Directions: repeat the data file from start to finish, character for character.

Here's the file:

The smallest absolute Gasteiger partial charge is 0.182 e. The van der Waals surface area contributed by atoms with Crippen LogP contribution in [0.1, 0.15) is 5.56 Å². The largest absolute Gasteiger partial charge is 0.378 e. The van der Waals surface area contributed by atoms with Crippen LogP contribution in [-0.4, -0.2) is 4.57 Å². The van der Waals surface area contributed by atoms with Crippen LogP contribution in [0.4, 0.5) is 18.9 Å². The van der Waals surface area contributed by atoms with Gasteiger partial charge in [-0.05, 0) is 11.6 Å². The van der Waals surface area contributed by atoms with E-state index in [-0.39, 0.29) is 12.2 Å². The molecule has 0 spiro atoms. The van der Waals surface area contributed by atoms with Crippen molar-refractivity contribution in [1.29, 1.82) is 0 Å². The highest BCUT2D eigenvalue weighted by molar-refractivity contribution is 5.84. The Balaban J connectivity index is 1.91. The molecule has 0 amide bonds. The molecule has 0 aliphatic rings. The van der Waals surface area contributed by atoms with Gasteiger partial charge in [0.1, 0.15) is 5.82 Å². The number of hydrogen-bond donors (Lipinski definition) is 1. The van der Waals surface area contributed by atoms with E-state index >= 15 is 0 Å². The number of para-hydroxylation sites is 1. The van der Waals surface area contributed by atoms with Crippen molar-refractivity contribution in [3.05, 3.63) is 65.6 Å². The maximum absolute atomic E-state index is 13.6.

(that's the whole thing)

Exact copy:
The smallest absolute Gasteiger partial charge is 0.182 e. The van der Waals surface area contributed by atoms with Crippen LogP contribution in [0.1, 0.15) is 5.56 Å². The largest absolute Gasteiger partial charge is 0.378 e. The van der Waals surface area contributed by atoms with Crippen LogP contribution in [-0.4, -0.2) is 4.57 Å². The van der Waals surface area contributed by atoms with Crippen LogP contribution in [0.4, 0.5) is 18.9 Å². The van der Waals surface area contributed by atoms with Gasteiger partial charge in [-0.05, 0) is 11.6 Å². The van der Waals surface area contributed by atoms with E-state index in [-0.39, 0.29) is 12.2 Å². The molecule has 0 spiro atoms. The van der Waals surface area contributed by atoms with Crippen molar-refractivity contribution in [1.29, 1.82) is 0 Å². The highest BCUT2D eigenvalue weighted by molar-refractivity contribution is 5.84. The Balaban J connectivity index is 1.91. The molecule has 0 amide bonds. The molecule has 0 aliphatic rings. The van der Waals surface area contributed by atoms with Gasteiger partial charge in [0.1, 0.15) is 5.82 Å². The number of hydrogen-bond donors (Lipinski definition) is 1. The van der Waals surface area contributed by atoms with E-state index >= 15 is 0 Å². The number of para-hydroxylation sites is 1. The van der Waals surface area contributed by atoms with Crippen molar-refractivity contribution in [3.05, 3.63) is 65.6 Å². The maximum absolute atomic E-state index is 13.6.